Math suggests Texas A&M is preparing to look for another football coach.
Back in late May, A&M athletic director Scott Woodward drew a vibrant red line, saying in a radio interview of embattled coach Kevin Sumlin: “He has to win this year. He has to do better than he has done in the past.”
The harsh reality in that statement is this: The best that Sumlin’s Aggies can do this regular season is 8-4. And that’s only if A&M sweeps its remaining three games against New Mexico, Ole Miss and LSU.
Sumlin’s past three seasons at A&M, the ones that have left a fan base and administration so dissatisfied, have ended in 8-5 mediocrity. All featured late-season swoons. A&M is in the midst of another late-season collapse having lost three of its past four games, including the last three home contests against Alabama (27-19), Mississippi State (35-14) and Auburn (42-27).
Simply put, there’s no room left in the season to show improvement.
“Nobody’s happy,” Sumlin said Tuesday. “What I do is focus on what we have to do this week to win games. The big picture will take care of itself.”
“These guys are fun to be around,” Sumlin said. “They love to play football. They give great effort and get frustrated just like everyone else. For me, they’re great to be around. I’ve done this long enough. I’ve been on every end of social media as an assistant and head coach.
“As long as you deal with it and do your job the way you feel it needs to be done and are around people that care and give great effort, you feel good about going to work. Whatever happens happens, but it doesn’t change the way you go about your business. You understand what it’s about from day one, and you understand what you signed up for.”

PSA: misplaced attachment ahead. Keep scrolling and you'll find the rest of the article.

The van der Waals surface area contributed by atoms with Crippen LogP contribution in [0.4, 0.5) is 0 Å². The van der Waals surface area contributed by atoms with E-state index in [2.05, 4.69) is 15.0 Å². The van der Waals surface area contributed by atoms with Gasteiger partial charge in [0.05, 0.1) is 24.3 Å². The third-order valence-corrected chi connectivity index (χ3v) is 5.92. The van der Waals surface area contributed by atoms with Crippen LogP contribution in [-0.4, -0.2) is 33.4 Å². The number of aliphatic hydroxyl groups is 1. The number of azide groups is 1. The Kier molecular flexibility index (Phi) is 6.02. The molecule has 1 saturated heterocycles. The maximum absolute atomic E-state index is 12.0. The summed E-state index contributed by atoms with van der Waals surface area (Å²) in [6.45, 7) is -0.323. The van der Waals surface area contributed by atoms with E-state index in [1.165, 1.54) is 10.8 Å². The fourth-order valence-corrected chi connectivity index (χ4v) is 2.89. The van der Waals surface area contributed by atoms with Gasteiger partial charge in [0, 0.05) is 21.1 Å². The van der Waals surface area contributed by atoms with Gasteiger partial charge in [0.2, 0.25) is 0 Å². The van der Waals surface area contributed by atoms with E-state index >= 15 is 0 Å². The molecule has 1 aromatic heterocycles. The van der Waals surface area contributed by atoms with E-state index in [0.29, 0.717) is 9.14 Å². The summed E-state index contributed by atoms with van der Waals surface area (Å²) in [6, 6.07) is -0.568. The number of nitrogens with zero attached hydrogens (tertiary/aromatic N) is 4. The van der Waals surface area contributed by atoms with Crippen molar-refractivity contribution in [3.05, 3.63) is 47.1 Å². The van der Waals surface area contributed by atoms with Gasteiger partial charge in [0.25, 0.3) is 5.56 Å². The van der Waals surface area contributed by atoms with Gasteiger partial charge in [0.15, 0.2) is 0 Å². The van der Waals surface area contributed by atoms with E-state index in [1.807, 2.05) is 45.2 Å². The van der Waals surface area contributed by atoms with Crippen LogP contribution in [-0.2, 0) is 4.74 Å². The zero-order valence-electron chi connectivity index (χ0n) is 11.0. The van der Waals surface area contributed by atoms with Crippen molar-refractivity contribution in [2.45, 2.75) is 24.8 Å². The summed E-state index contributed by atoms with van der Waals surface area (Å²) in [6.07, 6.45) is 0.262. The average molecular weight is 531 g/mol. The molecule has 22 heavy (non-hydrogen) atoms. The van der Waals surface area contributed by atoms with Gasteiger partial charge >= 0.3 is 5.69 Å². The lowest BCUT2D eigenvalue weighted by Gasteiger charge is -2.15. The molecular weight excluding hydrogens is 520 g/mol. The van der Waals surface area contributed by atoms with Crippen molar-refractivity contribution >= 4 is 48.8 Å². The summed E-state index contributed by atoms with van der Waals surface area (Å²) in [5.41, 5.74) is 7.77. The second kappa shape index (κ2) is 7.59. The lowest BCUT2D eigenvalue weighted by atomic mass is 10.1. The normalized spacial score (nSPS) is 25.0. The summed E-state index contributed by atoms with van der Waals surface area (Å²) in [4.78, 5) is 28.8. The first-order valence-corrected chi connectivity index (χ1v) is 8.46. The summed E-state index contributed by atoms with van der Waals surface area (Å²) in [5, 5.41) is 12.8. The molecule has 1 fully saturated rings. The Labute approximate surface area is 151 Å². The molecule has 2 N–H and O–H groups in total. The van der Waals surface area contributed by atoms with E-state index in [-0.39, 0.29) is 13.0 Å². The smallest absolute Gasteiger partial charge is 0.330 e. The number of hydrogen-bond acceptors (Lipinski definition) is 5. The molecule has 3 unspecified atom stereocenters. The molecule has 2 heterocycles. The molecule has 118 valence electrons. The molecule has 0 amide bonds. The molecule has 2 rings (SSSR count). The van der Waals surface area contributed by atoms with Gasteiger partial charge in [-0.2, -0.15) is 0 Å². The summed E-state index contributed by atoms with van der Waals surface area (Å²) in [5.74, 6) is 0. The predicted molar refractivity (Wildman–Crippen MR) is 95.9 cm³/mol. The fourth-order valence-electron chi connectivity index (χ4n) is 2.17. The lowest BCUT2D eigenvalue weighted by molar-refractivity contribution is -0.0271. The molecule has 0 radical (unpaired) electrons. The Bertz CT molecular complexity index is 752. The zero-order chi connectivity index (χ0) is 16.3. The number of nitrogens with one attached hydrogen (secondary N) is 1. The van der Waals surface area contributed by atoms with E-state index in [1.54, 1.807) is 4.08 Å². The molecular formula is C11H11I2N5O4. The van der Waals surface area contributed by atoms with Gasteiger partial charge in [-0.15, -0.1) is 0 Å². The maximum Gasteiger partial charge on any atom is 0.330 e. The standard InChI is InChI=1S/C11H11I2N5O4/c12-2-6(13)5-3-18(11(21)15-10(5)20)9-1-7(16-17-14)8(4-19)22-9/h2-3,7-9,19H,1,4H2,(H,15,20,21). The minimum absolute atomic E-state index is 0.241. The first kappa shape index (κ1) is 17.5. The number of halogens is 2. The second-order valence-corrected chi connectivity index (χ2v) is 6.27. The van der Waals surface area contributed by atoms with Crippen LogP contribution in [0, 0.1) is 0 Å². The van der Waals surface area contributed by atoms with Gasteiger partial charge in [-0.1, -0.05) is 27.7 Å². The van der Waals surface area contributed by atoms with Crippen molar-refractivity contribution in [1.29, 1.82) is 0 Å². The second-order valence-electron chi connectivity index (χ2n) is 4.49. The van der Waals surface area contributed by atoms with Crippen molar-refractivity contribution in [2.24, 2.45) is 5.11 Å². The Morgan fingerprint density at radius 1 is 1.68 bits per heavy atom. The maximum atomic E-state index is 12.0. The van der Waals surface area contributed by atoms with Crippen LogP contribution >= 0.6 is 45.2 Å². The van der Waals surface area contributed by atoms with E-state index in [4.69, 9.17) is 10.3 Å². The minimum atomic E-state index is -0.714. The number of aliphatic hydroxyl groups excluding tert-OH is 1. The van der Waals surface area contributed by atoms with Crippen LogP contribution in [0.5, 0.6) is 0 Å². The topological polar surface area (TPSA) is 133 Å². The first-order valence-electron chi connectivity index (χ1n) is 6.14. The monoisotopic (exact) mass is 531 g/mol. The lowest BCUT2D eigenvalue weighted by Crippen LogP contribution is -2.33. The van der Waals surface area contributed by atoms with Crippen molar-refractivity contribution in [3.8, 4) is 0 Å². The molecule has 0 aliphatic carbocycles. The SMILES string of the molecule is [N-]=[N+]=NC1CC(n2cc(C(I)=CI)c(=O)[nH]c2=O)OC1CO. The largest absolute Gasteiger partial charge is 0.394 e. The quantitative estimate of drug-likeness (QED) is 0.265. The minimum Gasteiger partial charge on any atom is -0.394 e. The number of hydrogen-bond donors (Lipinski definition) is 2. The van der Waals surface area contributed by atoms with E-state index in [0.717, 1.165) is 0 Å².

Speculation as to who might replace Sumlin already has started. Penn State’s James Franklin has been mentioned. This week, the hot name is Florida State’s Jimbo Fisher, who worked with Woodward at LSU.
Players try not to pay attention, but it’s difficult to avoid the chatter.
“Coach Sumlin is a great coach,” said tailback Keith Ford. “People talk, they don’t understand what we’re going through.”
Sumlin’s team will get a respite from SEC play this Saturday with the Aggies playing host to New Mexico (3-6). The Lobos, coached by former A&M defensive coordinator Bob Davie, are 3-6. Oddsmakers believe the Aggies are 17.5-point favorites.
In his six seasons at A&M, Sumlin never has had an issue beating non-conference opponents, especially in the regular season. Including bowl games, A&M is 25-3 away from the SEC. He’s 24-22 against the conference. Since Heisman winner Johnny Manziel left after the 2013 season, the Aggies are 2-8 against SEC opponents in November.
Why do Sumlin’s teams start so strong only to finish with such a whimper? All teams are different. This year’s group is decidedly young - 60 percent of the players who have seen action are underclassmen.
Defensive end Jarrett Johnson, who is one of six senior starters on the team, said he believes players might not have been as detail-oriented as they needed to be on minor issues. He gave as an example players not turning in their backpacks, which contain the team clothes they wear on the road.
“Some guys will slip up and not turn in their backpack,” Johnson said. “It’s a punishment and the punishment leads to a certain attitude and they’re like ‘You know what, I don’t want to do anything the right way anymore because there’s still a punishment.” You’ll see this chain effect kind of happen and it goes from not turning in your backpack to not going to class and those actually build up. That’s going to affect how you practice and watch how often people get into the treatment room and so that’s those little things by what we mean.”
New Mexico at Texas A&M, 6 p.m., ESPNU, 1370